This kind of twist offers a lot of opportunity to show how other characters react and adapt, not only to the shock but also to the changing dynamics. Do old friends now have to fight each other? If it is a beloved character then you may want to have them switch sides again, and rejoin the forces of good. Wisdom will be necessary to decide when the time for that is right. Do it too soon and it will feel half-assed and half-hearted – not really having any meaning. But wait too long, have them go too deep into the dark side, and they may no longer be a beloved character. If you do plan on bringing your character back into the fold then give your audience time to deal with the initial shock, get used to the new normal, and build anticipation to see the character’s return.

  1. Change of leadership.

This can be one of the more uncomfortable changes to go through, both for your characters and for your audience. Leaders tend to be among the more popular characters – not the team captains like Cyclops or Leonardo, but the coaches like Professor X and Splinter. The relationship between leaders and their team tend to parallel the relationship between parent and child. Both your characters and your audience come to think of them as father/mother figures, and so, losing them tends to feel like losing a parent. And having them immediately replaced by another feels like suddenly having to deal with a new step dad before even having the chance to mourn.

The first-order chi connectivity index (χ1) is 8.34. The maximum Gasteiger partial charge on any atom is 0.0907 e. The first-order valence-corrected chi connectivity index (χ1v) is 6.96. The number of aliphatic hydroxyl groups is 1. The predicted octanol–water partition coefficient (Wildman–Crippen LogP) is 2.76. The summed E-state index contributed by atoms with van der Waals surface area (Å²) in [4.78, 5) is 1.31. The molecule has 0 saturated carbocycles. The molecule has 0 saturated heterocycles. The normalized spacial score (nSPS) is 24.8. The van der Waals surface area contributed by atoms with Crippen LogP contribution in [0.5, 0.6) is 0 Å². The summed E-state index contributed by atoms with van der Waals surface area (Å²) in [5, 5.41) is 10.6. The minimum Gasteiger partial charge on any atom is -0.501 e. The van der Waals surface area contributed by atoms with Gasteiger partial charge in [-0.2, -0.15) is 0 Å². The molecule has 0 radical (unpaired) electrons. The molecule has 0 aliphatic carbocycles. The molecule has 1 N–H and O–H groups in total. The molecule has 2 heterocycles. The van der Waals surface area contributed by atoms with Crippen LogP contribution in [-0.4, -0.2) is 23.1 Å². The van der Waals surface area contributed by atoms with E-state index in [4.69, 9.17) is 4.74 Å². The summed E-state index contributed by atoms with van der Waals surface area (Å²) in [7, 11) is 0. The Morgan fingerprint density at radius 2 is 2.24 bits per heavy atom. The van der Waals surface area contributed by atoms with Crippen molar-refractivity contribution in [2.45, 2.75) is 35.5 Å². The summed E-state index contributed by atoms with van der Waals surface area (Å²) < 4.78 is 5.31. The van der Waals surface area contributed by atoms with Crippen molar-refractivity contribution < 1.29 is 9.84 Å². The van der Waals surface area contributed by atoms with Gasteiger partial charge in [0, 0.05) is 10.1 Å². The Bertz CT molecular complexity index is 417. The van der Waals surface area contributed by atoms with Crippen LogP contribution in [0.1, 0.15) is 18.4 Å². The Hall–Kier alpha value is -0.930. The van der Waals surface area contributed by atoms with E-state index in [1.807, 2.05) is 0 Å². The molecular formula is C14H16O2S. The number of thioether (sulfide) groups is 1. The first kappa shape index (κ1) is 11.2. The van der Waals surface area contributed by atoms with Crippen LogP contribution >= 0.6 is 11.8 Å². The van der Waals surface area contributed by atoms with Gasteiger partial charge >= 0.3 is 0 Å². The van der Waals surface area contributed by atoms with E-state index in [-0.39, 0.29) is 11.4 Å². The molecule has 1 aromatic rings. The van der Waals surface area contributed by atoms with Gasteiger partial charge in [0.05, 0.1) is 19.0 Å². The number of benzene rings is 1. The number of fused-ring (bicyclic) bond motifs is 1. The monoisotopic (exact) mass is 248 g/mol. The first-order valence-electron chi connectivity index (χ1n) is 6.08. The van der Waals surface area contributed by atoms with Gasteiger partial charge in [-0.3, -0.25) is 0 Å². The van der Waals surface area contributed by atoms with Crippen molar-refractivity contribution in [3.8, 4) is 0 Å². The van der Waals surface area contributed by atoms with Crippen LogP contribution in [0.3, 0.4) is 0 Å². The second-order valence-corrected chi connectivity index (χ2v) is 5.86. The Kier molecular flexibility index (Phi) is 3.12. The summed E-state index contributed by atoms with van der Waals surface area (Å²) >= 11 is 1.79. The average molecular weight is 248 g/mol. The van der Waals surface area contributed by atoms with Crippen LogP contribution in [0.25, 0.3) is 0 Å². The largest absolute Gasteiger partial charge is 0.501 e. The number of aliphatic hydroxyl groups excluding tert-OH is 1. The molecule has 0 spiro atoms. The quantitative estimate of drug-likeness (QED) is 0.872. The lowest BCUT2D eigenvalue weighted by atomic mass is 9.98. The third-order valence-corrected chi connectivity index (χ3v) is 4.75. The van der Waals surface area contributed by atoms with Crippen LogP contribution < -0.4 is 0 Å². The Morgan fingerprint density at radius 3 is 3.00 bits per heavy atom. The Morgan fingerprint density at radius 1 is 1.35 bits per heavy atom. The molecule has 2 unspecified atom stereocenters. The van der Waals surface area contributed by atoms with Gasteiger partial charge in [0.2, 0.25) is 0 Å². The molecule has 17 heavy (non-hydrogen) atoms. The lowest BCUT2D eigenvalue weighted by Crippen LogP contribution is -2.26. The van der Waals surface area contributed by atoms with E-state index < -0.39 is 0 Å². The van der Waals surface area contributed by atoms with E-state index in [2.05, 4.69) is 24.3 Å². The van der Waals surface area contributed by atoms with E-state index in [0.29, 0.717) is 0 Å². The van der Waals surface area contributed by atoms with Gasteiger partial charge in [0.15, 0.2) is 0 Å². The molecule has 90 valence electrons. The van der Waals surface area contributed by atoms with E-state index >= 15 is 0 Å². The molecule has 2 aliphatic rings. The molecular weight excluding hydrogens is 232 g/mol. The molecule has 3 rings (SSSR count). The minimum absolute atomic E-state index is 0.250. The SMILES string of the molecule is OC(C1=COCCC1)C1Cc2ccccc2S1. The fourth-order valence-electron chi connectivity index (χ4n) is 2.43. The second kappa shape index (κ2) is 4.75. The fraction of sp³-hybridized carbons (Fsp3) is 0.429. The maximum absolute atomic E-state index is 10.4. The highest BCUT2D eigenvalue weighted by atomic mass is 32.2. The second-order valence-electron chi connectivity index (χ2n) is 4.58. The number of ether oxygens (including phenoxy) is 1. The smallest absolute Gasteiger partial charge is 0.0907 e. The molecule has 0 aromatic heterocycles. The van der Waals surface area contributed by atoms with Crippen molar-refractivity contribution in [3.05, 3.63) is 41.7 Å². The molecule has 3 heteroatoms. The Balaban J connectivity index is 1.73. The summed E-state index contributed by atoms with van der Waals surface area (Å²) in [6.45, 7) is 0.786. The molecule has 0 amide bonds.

Even less popular leaders (or worse, the leaders of the bad guys) are a big part of the overall feel of a series. When leadership changes, the characters suddenly have new dynamics to navigate, new expectations, new challenges. It can be an interesting way of forcing your characters into situations beyond their comfort zones, or just to see how they handle different kinds of pressure.

The leader does not always have to die to be replaced. Sometimes they can just be fired by somebody higher up, or step down if they feel they’ve made an unforgivable error. They can even be rehired later on if you only want the change to last for a season.

If the character coming into leadership is someone who has already been around for a while then the change can be less scary (or more, depending on the character). And if they were already second-in-command then the transition can feel much more natural. Changes will still occur in how the characters interact with each other under the new power dynamics. Coming into power tends to change people, bring issues to the surface that they didn’t realize they had, often having to do with their own experiences with authority figures. So keep that in mind when deciding how to approach character development, and whether they will succumb to their issues or rise above them to become stronger.